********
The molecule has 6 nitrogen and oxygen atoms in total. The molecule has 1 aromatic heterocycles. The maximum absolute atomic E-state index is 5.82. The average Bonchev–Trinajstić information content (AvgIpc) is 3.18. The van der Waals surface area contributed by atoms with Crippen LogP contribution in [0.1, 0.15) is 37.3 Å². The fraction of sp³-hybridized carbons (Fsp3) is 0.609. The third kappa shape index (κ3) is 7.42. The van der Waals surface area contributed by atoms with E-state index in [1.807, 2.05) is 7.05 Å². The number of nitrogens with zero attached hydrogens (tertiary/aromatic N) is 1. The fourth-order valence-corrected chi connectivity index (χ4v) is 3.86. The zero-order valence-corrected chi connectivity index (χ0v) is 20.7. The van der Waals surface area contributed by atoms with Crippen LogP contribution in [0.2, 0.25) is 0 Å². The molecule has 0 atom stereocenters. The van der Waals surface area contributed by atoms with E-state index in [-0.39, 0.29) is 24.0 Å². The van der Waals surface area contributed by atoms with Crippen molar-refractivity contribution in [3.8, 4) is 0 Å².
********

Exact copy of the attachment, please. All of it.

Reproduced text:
The molecule has 6 nitrogen and oxygen atoms in total. The molecule has 1 aromatic heterocycles. The maximum absolute atomic E-state index is 5.82. The average Bonchev–Trinajstić information content (AvgIpc) is 3.18. The van der Waals surface area contributed by atoms with Crippen LogP contribution in [0.1, 0.15) is 37.3 Å². The fraction of sp³-hybridized carbons (Fsp3) is 0.609. The third kappa shape index (κ3) is 7.42. The van der Waals surface area contributed by atoms with E-state index in [1.807, 2.05) is 7.05 Å². The number of nitrogens with zero attached hydrogens (tertiary/aromatic N) is 1. The fourth-order valence-corrected chi connectivity index (χ4v) is 3.86. The zero-order valence-corrected chi connectivity index (χ0v) is 20.7. The van der Waals surface area contributed by atoms with Crippen LogP contribution in [0.2, 0.25) is 0 Å². The molecule has 0 atom stereocenters. The van der Waals surface area contributed by atoms with E-state index in [-0.39, 0.29) is 24.0 Å². The van der Waals surface area contributed by atoms with Crippen molar-refractivity contribution in [3.8, 4) is 0 Å².